York, Maine- Built in 1876
On a small “Nubble” island near the entrance to the York River, a few hundred feet from the mainland of Sohier Park, off Nubble Road from York Beach.
|Latitude: 43° 09' 54" N
||Longitude: 70° 35' 30" W|
Many shipwrecks had occurred near the Nubble island before the lighthouse was even built. The most famous was the ship Isadore in 1842 wrecked just north of the Nubble in which all the crew had perished, though many have claimed to have observed a phantom ship believed to be the Isadore over the years.
|The first Keeper was Brackett Lewis, who also stayed the longest at the lighthouse for 19 years. His daughter Hattie also had a baby at the station. The first lighthouse was painted a reddish brown, and then changed to the current white in 1902. The distance from the mainland to the Nubble Island is only a few hundred feet from the main shore making the lighthouse a constant tourist attraction even to this day.||
Early Cape Neddick Light With Bell
During very low tide people could walk to the lighthouse (although access was not supposed to be allowed). For lighthouse personnel a special bucket was used to access the little island and for moving supplies to and from the short distance to the mainland.
The second Keeper, William Brooks, was fired from the position when he was found charging tourists and locals to be ferried to the lighthouse.
Between 1930-1943, Keeper Eugene Colman's 19-pound cat used to swim the tiny channel 3-4 times a day, which became a great tourist attraction.
In the late 1960’s, Coast Guard Keeper David Winchester put his two children in the bucket each morning to send them on their way to school, which caused problems with the district Commander when he found out. The Commander prohibited any future families with school aged children from being stationed at the light.
Each year the lighthouse is lit up is part of the holiday season, and also in July for tourists.
Places to Visit Nearby:
York is an affluent community with beautiful Victorian homes, beaches, and organizes many events year round. York’s Wild Animal Kingdom has an old style amusement park and zoo for tourists. You can also see how taffy is made the old fashion way at the Goldenrod on nearby Short Sands Beach. The are two beaches nearby, Long Sands Beach for the true beach lovers, and Short Sands Beach with lots of shops, amusements, and places to eat.
There are plenty of summer events and parks in York to enjoy. One of the most popular current events is the annual Lighting of the Nubble during the holiday season, right after Christmas, and is also lit during the “Christmas in July” lighting event of the lighthouse.
Mount Agamenticus nearby is an easy hike to enjoy mountaintop views of the ocean and surrounding area, and the occasional concerts that happen there during the summer months.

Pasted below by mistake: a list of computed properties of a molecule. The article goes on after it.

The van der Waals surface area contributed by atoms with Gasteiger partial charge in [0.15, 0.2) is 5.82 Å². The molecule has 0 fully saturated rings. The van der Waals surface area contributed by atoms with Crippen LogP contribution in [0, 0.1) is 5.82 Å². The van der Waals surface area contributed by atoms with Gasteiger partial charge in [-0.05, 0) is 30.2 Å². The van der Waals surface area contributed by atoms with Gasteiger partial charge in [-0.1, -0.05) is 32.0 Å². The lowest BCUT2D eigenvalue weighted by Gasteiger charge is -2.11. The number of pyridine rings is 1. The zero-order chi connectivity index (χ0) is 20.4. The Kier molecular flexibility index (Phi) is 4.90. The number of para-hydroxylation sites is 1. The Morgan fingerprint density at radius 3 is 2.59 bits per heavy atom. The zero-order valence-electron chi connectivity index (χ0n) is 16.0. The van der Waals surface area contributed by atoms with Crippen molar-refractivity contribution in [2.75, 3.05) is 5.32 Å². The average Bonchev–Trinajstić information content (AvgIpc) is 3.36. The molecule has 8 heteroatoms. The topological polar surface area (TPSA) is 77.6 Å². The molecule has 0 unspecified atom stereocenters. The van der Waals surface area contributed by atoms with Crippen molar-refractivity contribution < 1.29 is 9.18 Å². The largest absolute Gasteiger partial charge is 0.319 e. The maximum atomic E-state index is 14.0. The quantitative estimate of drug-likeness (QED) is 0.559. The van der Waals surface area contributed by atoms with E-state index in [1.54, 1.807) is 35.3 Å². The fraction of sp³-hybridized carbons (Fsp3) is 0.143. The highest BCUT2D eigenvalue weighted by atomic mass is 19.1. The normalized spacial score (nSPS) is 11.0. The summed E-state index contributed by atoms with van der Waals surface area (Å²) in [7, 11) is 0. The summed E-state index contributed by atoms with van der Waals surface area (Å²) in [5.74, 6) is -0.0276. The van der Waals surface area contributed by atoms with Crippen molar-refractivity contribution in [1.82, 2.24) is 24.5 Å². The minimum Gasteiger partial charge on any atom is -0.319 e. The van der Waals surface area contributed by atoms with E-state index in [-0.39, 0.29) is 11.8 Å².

Heading north up the road a few miles you"ll find the inviting tourist towns of Wells and Ogunquit full of curio shops, clean beaches, and fine restaurants. The Rachel Carson Wildlife Refuge in Wells offers a paved walkway along coastal marshland for those interested in birding.
In Ogunquit, Marginal Way is probably the most popular one-mile walk in Maine with dramatic views of the area’s rocky ocean shoreline.
Take Route 1 in York to Route 1A to York Beach (called Long Sands Beach).
When you get to the north end of the beach take Nubble Road to Sohier Park Road to the parking lot.
Friends of Nubble Light
186 York Street
York, ME 03909
Local Boat Tours
Boat cruise mentioned below offer different cruises. Each offers specific lighthouse cruises to Cape Neddick (Nubble) Lighthouse, and may also pass by the lighthouse during charters, narrated wildlife and historic tours, fishing tours and other types of excursions.
Isles of Shoals Steamship Co.
Offers occasional tours up to Nubble lighthouse. Fall foliage tour is best known.
315 Market Street,
P.O. Box 311
Portsmouth, NH 03801
Finest Kind Scenic Cruises
Provides scenic coastal and wildlife tours. Includes a tour around Nubble Lighthouse.
P.O. Box 1828
Ogunquit, ME 03907
Phone: (207) 646-5227
My 300-page book (with over 360 images), Lighthouses and Coastal Attractions of Northern New England: New Hampshire, Maine, and Vermont, provides human interest stories from each of the 76 lighthouses, along with plenty of coastal attractions and tours near each beacon.
In addition to historic rescues and stories for each lighthouse, and lots of attractions, you'll find a section of haunted lighthouse stories, like information about the events leading up to sightings of the ghost ship Isadore near Nubble Light over the years.